A 29-year-old former U.S. Bank bank teller admitted Monday that she embezzled more than $66,000 from elderly patrons, some of whom suffered from dementia.
Jeanne Ann Dey of Indian Hills pleaded guilty to embezzlement, and faces up to 10 years in prison, and a $10,000 fine at her sentencing July 8.
Her lawyer, Richard Davies, asked District Judge Michael Gibbons to set out sentencing in the hopes that Dey would be able to pay a substantial sum of restitution.
“Hopefully, it would be enough that you would consider probation at the sentencing,” Davies said.
In exchange for her guilty plea, the district attorney’s office agreed to dismiss three charges of embezzlement involving a victim age 60 or older.
The crimes reportedly took place in 2010 and 2011.
Dey is accused of setting up accounts, then archiving the accounts so the victims didn’t receive statements.
She would then allegedly withdraw money from the accounts.
According to the Douglas County Sheriff’s Office, the thefts came to light when the relative of an account holder who died discovered $8,000 had been withdrawn from her mother’s account within 12 hours of her death.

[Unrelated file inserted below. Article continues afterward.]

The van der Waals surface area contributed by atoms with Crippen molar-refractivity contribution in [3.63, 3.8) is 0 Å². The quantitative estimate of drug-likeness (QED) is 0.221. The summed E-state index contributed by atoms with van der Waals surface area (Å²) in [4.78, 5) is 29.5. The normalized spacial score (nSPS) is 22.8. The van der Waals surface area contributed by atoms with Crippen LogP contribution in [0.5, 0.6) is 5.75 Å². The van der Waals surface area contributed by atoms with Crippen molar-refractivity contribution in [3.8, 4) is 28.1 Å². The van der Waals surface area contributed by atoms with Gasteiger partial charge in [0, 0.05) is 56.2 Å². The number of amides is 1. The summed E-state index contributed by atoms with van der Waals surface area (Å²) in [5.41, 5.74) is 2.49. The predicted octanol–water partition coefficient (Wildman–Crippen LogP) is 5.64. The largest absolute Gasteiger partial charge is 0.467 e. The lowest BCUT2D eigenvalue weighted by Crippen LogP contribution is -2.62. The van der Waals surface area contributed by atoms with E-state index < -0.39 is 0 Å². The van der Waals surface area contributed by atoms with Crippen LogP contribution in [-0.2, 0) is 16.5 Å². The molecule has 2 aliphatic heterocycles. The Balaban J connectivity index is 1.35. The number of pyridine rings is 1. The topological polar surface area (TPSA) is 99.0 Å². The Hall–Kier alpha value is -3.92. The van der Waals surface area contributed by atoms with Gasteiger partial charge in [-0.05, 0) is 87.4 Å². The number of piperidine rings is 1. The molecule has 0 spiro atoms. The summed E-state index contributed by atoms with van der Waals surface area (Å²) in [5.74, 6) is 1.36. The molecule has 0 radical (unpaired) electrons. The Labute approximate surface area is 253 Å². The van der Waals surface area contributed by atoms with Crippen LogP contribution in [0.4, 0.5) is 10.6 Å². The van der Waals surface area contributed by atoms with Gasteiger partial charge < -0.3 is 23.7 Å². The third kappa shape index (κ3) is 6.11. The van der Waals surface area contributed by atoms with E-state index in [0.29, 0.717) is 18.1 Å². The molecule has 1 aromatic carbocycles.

According to the criminal complaint, Dey is accused of embezzling $16,000 from the 82-year-old victim who died; $29,000 from an 89-year-old man and his 85-year-old wife, and $8,000 from an 83-year-old man and his 86-year-old wife.
The fourth count involves $13,675 from a victim who is not elderly.
The losses were covered by the bank which is out $58,675, according to court documents.
Dey is out of custody on $50,000 bail.
On Monday, Davies also filed substitution of attorney, replacing Ron Cauley who had represented Dey after her arrest.
During questioning by Gibbons, Dey said she understood the charges and the ramifications of a guilty plea.
Each side is free to argue at sentencing.
Answering “yes, sir” to Gibbons questions, Dey said she understood there would be no trial, and that she was giving up any defenses to the crime.
Dey admitted she diverted the money to her own use without permission.
Gibbons told Dey she remained under the same bail conditions, and she was to remain in touch with her attorney and the district attorney’s office.
She is forbidden to have contact with any of the victims.
Gibbons told Davies that he presided over an embezzlement case in another jurisdiction where the defendant asked for a three-month delay in sentencing to raise money for restitution.
“In essence, she tried to hold the court hostage,” Gibbons said. “She didn’t bring any money to sentencing, and she didn’t get probation.”